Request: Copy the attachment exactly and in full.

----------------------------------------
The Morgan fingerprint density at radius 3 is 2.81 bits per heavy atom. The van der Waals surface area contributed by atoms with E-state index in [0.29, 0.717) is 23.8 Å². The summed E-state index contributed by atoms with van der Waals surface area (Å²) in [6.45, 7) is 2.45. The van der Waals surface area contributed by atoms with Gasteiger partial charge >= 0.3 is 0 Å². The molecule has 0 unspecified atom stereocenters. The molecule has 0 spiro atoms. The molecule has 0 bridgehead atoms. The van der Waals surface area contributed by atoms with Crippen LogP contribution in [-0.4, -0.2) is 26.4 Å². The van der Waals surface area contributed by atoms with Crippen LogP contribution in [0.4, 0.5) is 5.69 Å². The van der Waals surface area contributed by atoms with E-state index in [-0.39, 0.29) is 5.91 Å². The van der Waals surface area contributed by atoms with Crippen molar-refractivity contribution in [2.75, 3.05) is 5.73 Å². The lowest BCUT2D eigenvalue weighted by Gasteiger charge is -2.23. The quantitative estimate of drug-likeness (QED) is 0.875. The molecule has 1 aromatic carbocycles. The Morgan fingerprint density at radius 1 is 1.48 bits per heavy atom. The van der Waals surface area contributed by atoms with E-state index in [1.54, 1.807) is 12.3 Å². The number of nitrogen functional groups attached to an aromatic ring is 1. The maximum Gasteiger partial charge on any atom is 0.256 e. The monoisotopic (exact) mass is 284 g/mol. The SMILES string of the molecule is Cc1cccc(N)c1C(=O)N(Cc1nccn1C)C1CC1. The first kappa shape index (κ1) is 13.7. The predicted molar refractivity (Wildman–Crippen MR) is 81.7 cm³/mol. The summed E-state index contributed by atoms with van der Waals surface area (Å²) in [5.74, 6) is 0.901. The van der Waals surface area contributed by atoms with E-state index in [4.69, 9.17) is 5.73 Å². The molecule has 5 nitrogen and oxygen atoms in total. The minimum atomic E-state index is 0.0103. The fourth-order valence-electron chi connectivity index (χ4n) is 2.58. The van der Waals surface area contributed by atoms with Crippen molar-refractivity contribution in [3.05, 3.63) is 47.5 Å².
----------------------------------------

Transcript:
The Morgan fingerprint density at radius 3 is 2.81 bits per heavy atom. The van der Waals surface area contributed by atoms with E-state index in [0.29, 0.717) is 23.8 Å². The summed E-state index contributed by atoms with van der Waals surface area (Å²) in [6.45, 7) is 2.45. The van der Waals surface area contributed by atoms with Gasteiger partial charge >= 0.3 is 0 Å². The molecule has 0 unspecified atom stereocenters. The molecule has 0 spiro atoms. The molecule has 0 bridgehead atoms. The van der Waals surface area contributed by atoms with Crippen LogP contribution in [-0.4, -0.2) is 26.4 Å². The van der Waals surface area contributed by atoms with Crippen LogP contribution in [0.4, 0.5) is 5.69 Å². The van der Waals surface area contributed by atoms with E-state index in [-0.39, 0.29) is 5.91 Å². The van der Waals surface area contributed by atoms with Crippen molar-refractivity contribution in [2.75, 3.05) is 5.73 Å². The lowest BCUT2D eigenvalue weighted by Gasteiger charge is -2.23. The quantitative estimate of drug-likeness (QED) is 0.875. The molecule has 1 aromatic carbocycles. The Morgan fingerprint density at radius 1 is 1.48 bits per heavy atom. The van der Waals surface area contributed by atoms with E-state index in [1.54, 1.807) is 12.3 Å². The number of nitrogen functional groups attached to an aromatic ring is 1. The maximum Gasteiger partial charge on any atom is 0.256 e. The monoisotopic (exact) mass is 284 g/mol. The SMILES string of the molecule is Cc1cccc(N)c1C(=O)N(Cc1nccn1C)C1CC1. The first kappa shape index (κ1) is 13.7. The predicted molar refractivity (Wildman–Crippen MR) is 81.7 cm³/mol. The summed E-state index contributed by atoms with van der Waals surface area (Å²) in [5.74, 6) is 0.901. The van der Waals surface area contributed by atoms with E-state index in [4.69, 9.17) is 5.73 Å². The molecule has 5 nitrogen and oxygen atoms in total. The minimum atomic E-state index is 0.0103. The fourth-order valence-electron chi connectivity index (χ4n) is 2.58. The van der Waals surface area contributed by atoms with Crippen molar-refractivity contribution in [3.05, 3.63) is 47.5 Å².